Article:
CORRECTED-UPDATE 2-Legg Mason says Permal deal may be model for other units
(Corrects 13th paragraph to state that Legg, not Permal, will receive greater revenue share)
* Firm in talks with affiliates to increase equity stake
* CEO: Permal's revenue share was "too high"
By Jessica Toonkel
Feb 1 (Reuters) - Legg Mason Inc sees a new revenue-sharing agreement with its Permal affiliate as a "good framework" for similar deals with other units, interim Chief Executive Joseph Sullivan said on Friday.
The Baltimore-based fund company, which has $648.9 billion in assets under management, is in talks with other affiliates about altering their revenue sharing plans to include a bigger equity component, Sullivan said on a conference call after it reported quarterly earnings.
Reworking revenue sharing to provide more equity to affiliate employees should help with recruiting and keeping key employees, Sullivan said on the call.
"It helps them to think longer term," he said.
Legg may also use the model for future acquisitions, Sullivan said.
Legg has been built over the years through a patchwork of deals, resulting in eight main independent asset management units, each with separate revenue-sharing agreements.
A pending merger between its equity-focused ClearBridge Investments and Legg Mason Capital Management units will soon reduce the total to seven.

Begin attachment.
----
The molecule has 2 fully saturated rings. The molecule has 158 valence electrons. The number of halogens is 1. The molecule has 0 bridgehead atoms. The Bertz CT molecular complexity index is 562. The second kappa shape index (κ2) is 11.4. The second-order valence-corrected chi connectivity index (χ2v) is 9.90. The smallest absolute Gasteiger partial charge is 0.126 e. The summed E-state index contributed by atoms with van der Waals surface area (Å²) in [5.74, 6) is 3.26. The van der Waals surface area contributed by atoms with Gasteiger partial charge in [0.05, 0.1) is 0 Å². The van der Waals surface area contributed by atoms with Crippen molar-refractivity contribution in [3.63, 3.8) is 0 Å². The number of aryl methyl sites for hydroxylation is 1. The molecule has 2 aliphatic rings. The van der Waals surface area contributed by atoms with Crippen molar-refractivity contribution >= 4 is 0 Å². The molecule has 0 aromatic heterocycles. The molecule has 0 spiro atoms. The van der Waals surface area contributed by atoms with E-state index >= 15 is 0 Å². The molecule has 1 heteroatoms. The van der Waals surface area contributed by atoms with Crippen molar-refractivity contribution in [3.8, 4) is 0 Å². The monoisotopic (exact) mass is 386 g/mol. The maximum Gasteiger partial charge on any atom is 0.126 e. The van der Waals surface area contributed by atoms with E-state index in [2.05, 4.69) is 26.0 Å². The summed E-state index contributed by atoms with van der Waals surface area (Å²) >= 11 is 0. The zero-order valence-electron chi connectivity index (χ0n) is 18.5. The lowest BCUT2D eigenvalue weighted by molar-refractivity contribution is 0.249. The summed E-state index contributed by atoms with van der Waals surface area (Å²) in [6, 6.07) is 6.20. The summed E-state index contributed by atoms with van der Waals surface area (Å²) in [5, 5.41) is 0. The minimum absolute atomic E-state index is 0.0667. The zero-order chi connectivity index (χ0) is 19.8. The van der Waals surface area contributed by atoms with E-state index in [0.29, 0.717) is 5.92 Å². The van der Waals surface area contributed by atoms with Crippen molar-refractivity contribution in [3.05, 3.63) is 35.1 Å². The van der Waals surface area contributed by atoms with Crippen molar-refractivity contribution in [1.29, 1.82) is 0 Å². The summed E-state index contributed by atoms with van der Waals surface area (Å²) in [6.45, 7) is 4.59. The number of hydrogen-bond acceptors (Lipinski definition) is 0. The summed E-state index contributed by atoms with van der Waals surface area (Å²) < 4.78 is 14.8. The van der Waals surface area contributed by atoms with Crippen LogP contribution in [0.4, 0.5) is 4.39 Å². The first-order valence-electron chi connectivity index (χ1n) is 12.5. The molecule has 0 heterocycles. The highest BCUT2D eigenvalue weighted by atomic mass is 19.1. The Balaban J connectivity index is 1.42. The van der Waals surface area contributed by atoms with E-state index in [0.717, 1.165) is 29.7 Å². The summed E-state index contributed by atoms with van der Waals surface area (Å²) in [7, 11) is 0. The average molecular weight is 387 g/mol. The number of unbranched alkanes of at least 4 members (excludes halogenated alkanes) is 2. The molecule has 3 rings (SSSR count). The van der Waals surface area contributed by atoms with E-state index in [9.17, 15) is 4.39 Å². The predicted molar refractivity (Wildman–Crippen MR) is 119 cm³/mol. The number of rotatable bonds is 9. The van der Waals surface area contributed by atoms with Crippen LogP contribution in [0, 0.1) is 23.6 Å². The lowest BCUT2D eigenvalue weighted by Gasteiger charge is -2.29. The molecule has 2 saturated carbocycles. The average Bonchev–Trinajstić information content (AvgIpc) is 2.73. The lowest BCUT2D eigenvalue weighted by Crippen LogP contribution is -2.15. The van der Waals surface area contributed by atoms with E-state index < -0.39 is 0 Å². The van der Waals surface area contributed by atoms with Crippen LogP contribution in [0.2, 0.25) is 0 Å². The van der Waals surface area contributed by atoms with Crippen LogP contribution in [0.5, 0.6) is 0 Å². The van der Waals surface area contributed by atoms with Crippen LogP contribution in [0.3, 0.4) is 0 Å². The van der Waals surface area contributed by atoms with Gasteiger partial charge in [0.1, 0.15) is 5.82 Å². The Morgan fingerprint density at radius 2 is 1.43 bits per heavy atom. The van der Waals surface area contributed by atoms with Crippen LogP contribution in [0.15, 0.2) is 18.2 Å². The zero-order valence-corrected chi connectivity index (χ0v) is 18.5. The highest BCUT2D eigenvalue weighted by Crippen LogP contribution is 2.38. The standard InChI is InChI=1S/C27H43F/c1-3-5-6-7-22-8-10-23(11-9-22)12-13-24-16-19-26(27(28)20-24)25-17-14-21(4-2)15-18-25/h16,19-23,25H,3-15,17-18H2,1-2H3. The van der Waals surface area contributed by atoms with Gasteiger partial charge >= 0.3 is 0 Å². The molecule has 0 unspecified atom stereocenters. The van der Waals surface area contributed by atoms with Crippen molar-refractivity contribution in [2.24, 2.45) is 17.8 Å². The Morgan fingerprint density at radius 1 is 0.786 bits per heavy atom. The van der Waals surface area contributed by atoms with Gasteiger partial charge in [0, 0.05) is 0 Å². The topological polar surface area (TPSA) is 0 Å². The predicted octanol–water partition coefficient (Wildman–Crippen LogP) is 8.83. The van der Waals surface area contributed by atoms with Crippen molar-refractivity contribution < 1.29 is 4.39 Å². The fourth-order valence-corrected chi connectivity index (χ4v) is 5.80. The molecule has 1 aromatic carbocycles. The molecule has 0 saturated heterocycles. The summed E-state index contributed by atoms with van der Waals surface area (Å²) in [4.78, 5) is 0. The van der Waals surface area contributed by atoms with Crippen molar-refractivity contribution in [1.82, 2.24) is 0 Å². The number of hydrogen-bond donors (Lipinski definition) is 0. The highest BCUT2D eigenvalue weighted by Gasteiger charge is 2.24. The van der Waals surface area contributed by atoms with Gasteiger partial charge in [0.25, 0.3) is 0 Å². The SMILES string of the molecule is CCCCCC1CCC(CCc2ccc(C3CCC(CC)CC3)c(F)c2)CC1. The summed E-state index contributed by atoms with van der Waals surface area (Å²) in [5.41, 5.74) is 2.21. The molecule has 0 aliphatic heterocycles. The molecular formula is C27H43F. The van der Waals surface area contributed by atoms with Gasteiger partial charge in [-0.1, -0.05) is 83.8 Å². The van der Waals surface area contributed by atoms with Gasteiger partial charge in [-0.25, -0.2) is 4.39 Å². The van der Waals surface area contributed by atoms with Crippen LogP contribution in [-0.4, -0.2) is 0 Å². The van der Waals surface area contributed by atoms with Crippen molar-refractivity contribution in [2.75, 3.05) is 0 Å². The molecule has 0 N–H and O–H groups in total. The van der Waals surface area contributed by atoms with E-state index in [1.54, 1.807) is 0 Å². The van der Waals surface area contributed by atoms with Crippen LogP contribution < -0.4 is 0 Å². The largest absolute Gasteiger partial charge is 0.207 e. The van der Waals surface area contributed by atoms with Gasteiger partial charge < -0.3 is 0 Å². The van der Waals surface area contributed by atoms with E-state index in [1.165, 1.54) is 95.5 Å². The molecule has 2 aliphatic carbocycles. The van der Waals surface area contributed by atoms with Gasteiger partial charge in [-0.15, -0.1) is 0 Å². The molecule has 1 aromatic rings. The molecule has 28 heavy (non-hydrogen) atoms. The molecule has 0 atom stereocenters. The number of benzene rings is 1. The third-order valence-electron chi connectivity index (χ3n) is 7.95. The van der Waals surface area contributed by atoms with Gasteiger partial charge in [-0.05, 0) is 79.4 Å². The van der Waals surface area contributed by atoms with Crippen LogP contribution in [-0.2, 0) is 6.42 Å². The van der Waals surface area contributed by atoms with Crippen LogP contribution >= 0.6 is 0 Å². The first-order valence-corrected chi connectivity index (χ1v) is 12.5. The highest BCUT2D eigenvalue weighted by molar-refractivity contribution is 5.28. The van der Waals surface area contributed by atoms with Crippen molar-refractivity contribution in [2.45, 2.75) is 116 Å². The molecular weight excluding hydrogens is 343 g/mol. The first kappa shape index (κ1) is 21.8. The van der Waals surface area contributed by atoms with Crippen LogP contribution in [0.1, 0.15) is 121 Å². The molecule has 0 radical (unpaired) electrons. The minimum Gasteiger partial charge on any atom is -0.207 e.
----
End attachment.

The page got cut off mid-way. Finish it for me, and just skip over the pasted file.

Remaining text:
Tensions have emerged, with some affiliates saying they should get help from the parent company with selling and marketing their funds, given how much revenues they turn over, sources have told Reuters
In December, Legg Mason said it was acquiring Fauchier Partners, a fund-of-hedge-funds firm with $6 billion in assets, from BNP Paribas Investment Partners, and merging it with Permal, a $17 billion fund-of-funds firm.
As part of the deal, Legg said it had revised employment and revenue-sharing agreements with Permal. Sullivan said that could be a model for additional changes aimed at other affiliated investment units.
The main reason Legg reworked the revenue share with Permal first was because it was too high since it was set in 2005, when markets were much stronger, Sullivan said on the call.
"We have been supporting them for the last few years and effectively had a lower revenue share as a result of it," Sullivan said.
However, when business returns, the agreement allows for Legg to get a greater revenue share again, Sullivan said.
Legg's conversations with other affiliates have been centered on increasing management's equity compensation, Sullivan said.
"We do think that is strategically the right thing to do for the business," he said.
Legg Mason reported a net loss of $453.9 million, or $3.45 per share, for the third quarter ended Dec. 31, compared with year-earlier net income of $28.1 million, or 20 cents. (Reporting by Jessica Toonkel; Editing by Lisa Von Ahn and Jeffrey Benkoe)
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